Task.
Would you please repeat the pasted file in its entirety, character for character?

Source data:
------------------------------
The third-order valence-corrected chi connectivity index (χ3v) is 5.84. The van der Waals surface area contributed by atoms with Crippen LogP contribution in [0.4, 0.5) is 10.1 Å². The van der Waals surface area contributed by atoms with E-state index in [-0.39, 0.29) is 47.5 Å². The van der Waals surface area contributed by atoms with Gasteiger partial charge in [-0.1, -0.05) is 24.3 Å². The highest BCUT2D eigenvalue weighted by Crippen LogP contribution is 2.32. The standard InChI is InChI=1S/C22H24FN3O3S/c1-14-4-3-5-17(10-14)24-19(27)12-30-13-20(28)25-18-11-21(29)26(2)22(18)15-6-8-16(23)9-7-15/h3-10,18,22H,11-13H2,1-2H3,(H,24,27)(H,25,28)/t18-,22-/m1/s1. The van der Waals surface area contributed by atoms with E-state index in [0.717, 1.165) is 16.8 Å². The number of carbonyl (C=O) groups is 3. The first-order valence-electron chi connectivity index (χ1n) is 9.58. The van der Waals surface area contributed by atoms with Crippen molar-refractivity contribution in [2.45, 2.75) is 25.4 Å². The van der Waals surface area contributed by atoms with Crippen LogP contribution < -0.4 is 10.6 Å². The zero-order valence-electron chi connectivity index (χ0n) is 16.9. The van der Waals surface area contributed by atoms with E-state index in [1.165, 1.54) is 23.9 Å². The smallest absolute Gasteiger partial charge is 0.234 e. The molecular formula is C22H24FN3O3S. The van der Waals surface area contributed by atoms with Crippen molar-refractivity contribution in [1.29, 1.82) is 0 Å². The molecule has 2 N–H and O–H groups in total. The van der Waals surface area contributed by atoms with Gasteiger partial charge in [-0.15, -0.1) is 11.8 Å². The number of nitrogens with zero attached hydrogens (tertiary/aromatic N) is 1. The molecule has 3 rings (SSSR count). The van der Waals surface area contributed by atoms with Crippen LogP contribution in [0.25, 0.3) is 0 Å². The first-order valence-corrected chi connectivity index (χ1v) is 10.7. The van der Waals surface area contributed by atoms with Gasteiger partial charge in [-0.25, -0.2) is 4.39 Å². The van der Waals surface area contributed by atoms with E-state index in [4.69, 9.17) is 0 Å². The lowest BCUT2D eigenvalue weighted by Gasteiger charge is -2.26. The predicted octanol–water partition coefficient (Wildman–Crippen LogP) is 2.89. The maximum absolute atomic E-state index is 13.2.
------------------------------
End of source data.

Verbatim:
The third-order valence-corrected chi connectivity index (χ3v) is 5.84. The van der Waals surface area contributed by atoms with Crippen LogP contribution in [0.4, 0.5) is 10.1 Å². The van der Waals surface area contributed by atoms with E-state index in [-0.39, 0.29) is 47.5 Å². The van der Waals surface area contributed by atoms with Gasteiger partial charge in [-0.1, -0.05) is 24.3 Å². The highest BCUT2D eigenvalue weighted by Crippen LogP contribution is 2.32. The standard InChI is InChI=1S/C22H24FN3O3S/c1-14-4-3-5-17(10-14)24-19(27)12-30-13-20(28)25-18-11-21(29)26(2)22(18)15-6-8-16(23)9-7-15/h3-10,18,22H,11-13H2,1-2H3,(H,24,27)(H,25,28)/t18-,22-/m1/s1. The van der Waals surface area contributed by atoms with E-state index in [0.717, 1.165) is 16.8 Å². The number of carbonyl (C=O) groups is 3. The first-order valence-electron chi connectivity index (χ1n) is 9.58. The van der Waals surface area contributed by atoms with Crippen molar-refractivity contribution in [2.45, 2.75) is 25.4 Å². The van der Waals surface area contributed by atoms with Crippen LogP contribution < -0.4 is 10.6 Å². The zero-order valence-electron chi connectivity index (χ0n) is 16.9. The van der Waals surface area contributed by atoms with E-state index in [1.165, 1.54) is 23.9 Å². The smallest absolute Gasteiger partial charge is 0.234 e. The molecular formula is C22H24FN3O3S. The van der Waals surface area contributed by atoms with Crippen molar-refractivity contribution in [1.29, 1.82) is 0 Å². The molecule has 2 N–H and O–H groups in total. The van der Waals surface area contributed by atoms with Gasteiger partial charge in [-0.15, -0.1) is 11.8 Å². The number of nitrogens with zero attached hydrogens (tertiary/aromatic N) is 1. The molecule has 3 rings (SSSR count). The van der Waals surface area contributed by atoms with Crippen LogP contribution in [0.25, 0.3) is 0 Å². The first-order valence-corrected chi connectivity index (χ1v) is 10.7. The van der Waals surface area contributed by atoms with Gasteiger partial charge in [-0.25, -0.2) is 4.39 Å². The van der Waals surface area contributed by atoms with E-state index in [4.69, 9.17) is 0 Å². The lowest BCUT2D eigenvalue weighted by Gasteiger charge is -2.26. The predicted octanol–water partition coefficient (Wildman–Crippen LogP) is 2.89. The maximum absolute atomic E-state index is 13.2.